The girl hunkered down in a bathroom stall and I had to talk her through trying on each suit. Lots of grunting and groaning followed by, “Oops!  I think I have it on backwards.”  I offered to take a look, but she was horrified at the prospect. I finally convinced her this was okay, but first I had put on my dark glasses and keep my eyes shut as I’d promised. I groped around and fiddled with the straps. Then I was granted a quick look. “Hmmm.  I think the straps cut into your back,” I said, reaching for the next size up.

I groused as I heard the girl’s elbows knock against the sides of the stall, “You could have at least chosen a handicapped stall!” At last, we found a suit that covered the subject. I was exhausted. I had no idea that being a “highly, qualified teacher” involved THIS. The icing on the cake was when the girl’s family went out of town the next week – for the duration of swimming. Hmmm… But then what do I know?

When it was first announced that students would be swimming, my Muslim girl’s mother took me aside. She was concerned that her daughter be dressed “modestly.” I assured her I’d figure something out. That night I found myself googling “Muslim swim wear.” Oh dear. Snappy music came up with a woman riding a jet ski wearing what appeared to be a beekeeper’s suit. So not! Later, I found myself at Target checking out board shorts for girls. In the end, my student wore board shorts and a matching top, and yes, the other students knew why. It was no big deal. My student had never been in a pool before, so when she jumped off the diving board on the last day, I was ecstatic.

It was easier for the boys, although the bigger boys (those who wear “Husky-sized” pants), were plagued by an even more embarrassing issue – man boobs. Most of these boys were used to swimming in a t-shirt, so having it all out there for the world to see was humiliating. They walked around with their arms folded over their chest which made them look like they were chronically cold.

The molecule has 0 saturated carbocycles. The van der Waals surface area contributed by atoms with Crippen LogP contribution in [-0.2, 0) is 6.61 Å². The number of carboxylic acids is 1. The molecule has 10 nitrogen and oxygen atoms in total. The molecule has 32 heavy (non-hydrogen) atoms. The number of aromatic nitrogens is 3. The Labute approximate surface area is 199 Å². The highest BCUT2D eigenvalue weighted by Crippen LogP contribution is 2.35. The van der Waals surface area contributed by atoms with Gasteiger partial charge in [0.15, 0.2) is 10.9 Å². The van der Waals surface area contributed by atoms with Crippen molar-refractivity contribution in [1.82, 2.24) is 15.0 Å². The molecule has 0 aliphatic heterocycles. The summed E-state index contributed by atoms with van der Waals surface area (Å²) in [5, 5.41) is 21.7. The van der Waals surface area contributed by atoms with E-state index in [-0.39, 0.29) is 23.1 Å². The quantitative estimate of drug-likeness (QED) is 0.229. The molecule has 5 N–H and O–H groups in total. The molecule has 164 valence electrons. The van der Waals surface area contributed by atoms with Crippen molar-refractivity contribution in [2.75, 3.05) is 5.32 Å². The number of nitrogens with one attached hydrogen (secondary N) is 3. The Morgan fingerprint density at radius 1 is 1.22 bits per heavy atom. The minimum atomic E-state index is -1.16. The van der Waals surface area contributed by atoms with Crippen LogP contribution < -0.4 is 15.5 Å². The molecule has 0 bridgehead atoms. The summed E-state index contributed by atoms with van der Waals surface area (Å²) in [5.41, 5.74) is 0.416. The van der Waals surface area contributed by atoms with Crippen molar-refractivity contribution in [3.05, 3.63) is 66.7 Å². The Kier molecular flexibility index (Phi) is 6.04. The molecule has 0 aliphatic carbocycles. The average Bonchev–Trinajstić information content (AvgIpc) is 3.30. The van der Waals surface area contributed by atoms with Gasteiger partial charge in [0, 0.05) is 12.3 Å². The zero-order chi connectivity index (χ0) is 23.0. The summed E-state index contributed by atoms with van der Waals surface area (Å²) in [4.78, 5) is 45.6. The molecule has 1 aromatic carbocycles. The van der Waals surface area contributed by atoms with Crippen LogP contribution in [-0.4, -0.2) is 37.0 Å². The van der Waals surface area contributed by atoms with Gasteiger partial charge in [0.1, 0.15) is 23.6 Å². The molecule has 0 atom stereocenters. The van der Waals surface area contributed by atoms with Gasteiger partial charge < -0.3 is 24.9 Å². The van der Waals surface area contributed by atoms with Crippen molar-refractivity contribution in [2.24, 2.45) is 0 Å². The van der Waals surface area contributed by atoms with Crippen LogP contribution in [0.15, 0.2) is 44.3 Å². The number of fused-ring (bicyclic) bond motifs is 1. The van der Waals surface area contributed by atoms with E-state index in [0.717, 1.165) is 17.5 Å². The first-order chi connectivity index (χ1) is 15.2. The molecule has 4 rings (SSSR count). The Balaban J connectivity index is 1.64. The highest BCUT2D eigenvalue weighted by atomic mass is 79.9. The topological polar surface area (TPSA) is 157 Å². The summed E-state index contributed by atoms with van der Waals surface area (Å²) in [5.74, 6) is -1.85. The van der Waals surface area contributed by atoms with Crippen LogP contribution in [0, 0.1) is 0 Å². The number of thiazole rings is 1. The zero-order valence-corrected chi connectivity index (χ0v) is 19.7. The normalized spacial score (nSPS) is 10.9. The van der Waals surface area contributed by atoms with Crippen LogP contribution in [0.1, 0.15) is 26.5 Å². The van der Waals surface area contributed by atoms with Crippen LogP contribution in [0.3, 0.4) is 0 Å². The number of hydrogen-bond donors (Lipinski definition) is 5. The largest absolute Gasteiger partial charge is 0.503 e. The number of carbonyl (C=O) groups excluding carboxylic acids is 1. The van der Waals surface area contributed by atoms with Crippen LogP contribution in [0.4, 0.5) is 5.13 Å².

Each day we took the swimsuits back to school and hung them up to dry. When I noticed that one of my boys was always the first ready to swim, I realized he was taking his suit home and wearing it under his pants to school each day. Yeah, that would have been me, so I said nothing.

The first day, one of the instructors said the last boy out of the locker room would have to do the “chicken dance” in front of the girls, and vice-versa. This got the kids moving at warp speed. It is possible the “chicken dance” is just an urban legend, because I never actually saw it performed.

I never got around to grading any of those papers, what with taking photos of my students and passing out towels and all. But I had plenty of time to check out the other people at the pool. Not a lot of hotties swim during school hours. Like I said – “R” rated. We were sitting there one day when a guy walked by, his trunks clinging for dear life to his back side. The other teacher turned to me and said just what I was thinking – “crack kills.” We both burst out laughing.

Remember, last one out has to do the “chicken dance!”

Photo Credit:  Chicken Dance by babka_babka on Flickr.